Like I said, it’s been quite exhausting.  19 days of fasting, losing sleep and stressing about the right rate; I am pooped.  I have never really done this before so I hope that I am getting to the point where I have good rates and all it will take are a few basal tests every so often into the future to be confident enough in my rates to use my bolus wizard so I won’t get yelled at again.  I also hope this will help me to get my A1C below seven.  I am still amazed that I had to reduce my insulin to half of what I was using but hopefully this will allow me to not worry as much about getting too low.

****Opps…so I wrote this Friday night, meant to review it and post it on Saturday, but I got busy.  Then, I meant to post this yesterday, on Mother’s Day, but the day got away from me and next thing I knew it was time for lunch and pedicures with my mom and sister which turned into a cookout at my mom’s later and then Revenge and Once Upon a Time season finales.  So, I’m interrupting Diabetes Blog week to finish my basal testing week article :-).

Photo of my sister and I with my mom before my wedding-a Mother's Day shout out to my mom :)

Photo of my sister and I with my mom before my wedding-a Mother’s Day shout out to my mom 🙂


5 thoughts on “Basal Testing results

  1. You know no endocrinologist on the face of this earth has the right to shout at you about your control, ever! Even if you have spent six months living off sugar-laden milk shakes and MacDonalds. You are a whole person, not a mere metabolic machine. You have a psyche as well as a physical body, and sometimes that’s what needs a little attention – advice and counseling and achievable targets. Any endocrinologist who shouts at a patient deserves to be disciplined. If I were you I would take my husband with me to make sure it doesn’t happen again. Or explicitly end the relationship stating that you think it is abusive not therapeutic.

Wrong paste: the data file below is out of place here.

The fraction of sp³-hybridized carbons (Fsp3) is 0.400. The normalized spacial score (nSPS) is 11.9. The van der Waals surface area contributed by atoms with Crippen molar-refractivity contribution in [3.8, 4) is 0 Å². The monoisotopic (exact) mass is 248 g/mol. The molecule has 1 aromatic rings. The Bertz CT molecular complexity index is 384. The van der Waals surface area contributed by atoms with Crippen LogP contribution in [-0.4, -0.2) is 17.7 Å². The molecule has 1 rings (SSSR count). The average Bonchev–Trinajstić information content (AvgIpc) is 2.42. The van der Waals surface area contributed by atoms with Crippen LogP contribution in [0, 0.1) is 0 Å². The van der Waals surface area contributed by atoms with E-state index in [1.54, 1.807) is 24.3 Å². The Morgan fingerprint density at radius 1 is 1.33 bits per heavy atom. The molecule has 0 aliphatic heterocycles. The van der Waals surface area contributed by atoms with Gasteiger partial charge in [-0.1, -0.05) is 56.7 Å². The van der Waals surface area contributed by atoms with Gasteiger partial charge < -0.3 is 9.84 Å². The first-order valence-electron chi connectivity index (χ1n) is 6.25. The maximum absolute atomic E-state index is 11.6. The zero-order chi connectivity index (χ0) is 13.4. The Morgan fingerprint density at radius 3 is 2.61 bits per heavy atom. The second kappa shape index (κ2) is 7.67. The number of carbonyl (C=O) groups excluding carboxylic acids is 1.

2. Thanks for sharing. My daughter is leaving for college in 2 weeks and I’m not sure I can send her! Waking up at 38 over night is way too scary for me. Feeling desperate for positive changes for her. Considering going off the pump and doing shots. Did you ever give that a try? We just starting seeing John Walsh, the man who wrote the books “Pumping With Insulin”. Hope you continue to do welll!

    • Aww I’m sure your daughter will do great! College was a tough time for my diabetes, but I’ll admit I never gave it much thought, not nearly as much as I should have. I was never really that out of control but I think a lot of that had to do with my high basal rates. I would worry about getting low overnight, especially after drinking a lot so I would always eat a lot before bed. Probably not that smartest thing to do, but it worked out OK for me. I never went off the pump and tried shots. Last time I did a shot was when I was 13 :-P. I will say that having an insulin pump did make my schedule a lot more flexible which is definitely needed in college. Does your daughter have a CGM (continuous glucose monitor)? I think that’s been the best help for my diabetes over the last year or so and it definitely provides a peace of mind in regards to scary lows. If she ever needs anyone to talk to, I would be happy to talk to her. Best of luck to her!

  3. Pingback: Below 100 | Below Seven